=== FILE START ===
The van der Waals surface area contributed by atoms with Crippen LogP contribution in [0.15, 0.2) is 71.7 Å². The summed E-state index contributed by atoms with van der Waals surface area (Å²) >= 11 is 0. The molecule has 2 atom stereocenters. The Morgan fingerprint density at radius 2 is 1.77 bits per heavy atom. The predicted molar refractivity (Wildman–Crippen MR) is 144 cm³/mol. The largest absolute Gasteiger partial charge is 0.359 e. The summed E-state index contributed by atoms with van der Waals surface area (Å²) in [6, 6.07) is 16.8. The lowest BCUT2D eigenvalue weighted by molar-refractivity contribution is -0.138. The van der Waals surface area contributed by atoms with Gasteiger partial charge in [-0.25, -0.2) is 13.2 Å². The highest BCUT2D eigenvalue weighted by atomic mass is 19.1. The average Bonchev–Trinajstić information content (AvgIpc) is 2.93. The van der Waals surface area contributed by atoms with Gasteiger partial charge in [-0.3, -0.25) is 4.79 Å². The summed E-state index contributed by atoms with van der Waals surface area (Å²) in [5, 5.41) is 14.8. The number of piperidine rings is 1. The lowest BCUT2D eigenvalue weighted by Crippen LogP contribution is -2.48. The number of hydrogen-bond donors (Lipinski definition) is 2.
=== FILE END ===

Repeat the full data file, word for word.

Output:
The van der Waals surface area contributed by atoms with Crippen LogP contribution in [0.15, 0.2) is 71.7 Å². The summed E-state index contributed by atoms with van der Waals surface area (Å²) >= 11 is 0. The molecule has 2 atom stereocenters. The Morgan fingerprint density at radius 2 is 1.77 bits per heavy atom. The predicted molar refractivity (Wildman–Crippen MR) is 144 cm³/mol. The largest absolute Gasteiger partial charge is 0.359 e. The summed E-state index contributed by atoms with van der Waals surface area (Å²) in [6, 6.07) is 16.8. The lowest BCUT2D eigenvalue weighted by molar-refractivity contribution is -0.138. The van der Waals surface area contributed by atoms with Gasteiger partial charge in [-0.25, -0.2) is 13.2 Å². The highest BCUT2D eigenvalue weighted by atomic mass is 19.1. The average Bonchev–Trinajstić information content (AvgIpc) is 2.93. The van der Waals surface area contributed by atoms with Gasteiger partial charge in [-0.3, -0.25) is 4.79 Å². The summed E-state index contributed by atoms with van der Waals surface area (Å²) in [5, 5.41) is 14.8. The number of piperidine rings is 1. The lowest BCUT2D eigenvalue weighted by Crippen LogP contribution is -2.48. The number of hydrogen-bond donors (Lipinski definition) is 2.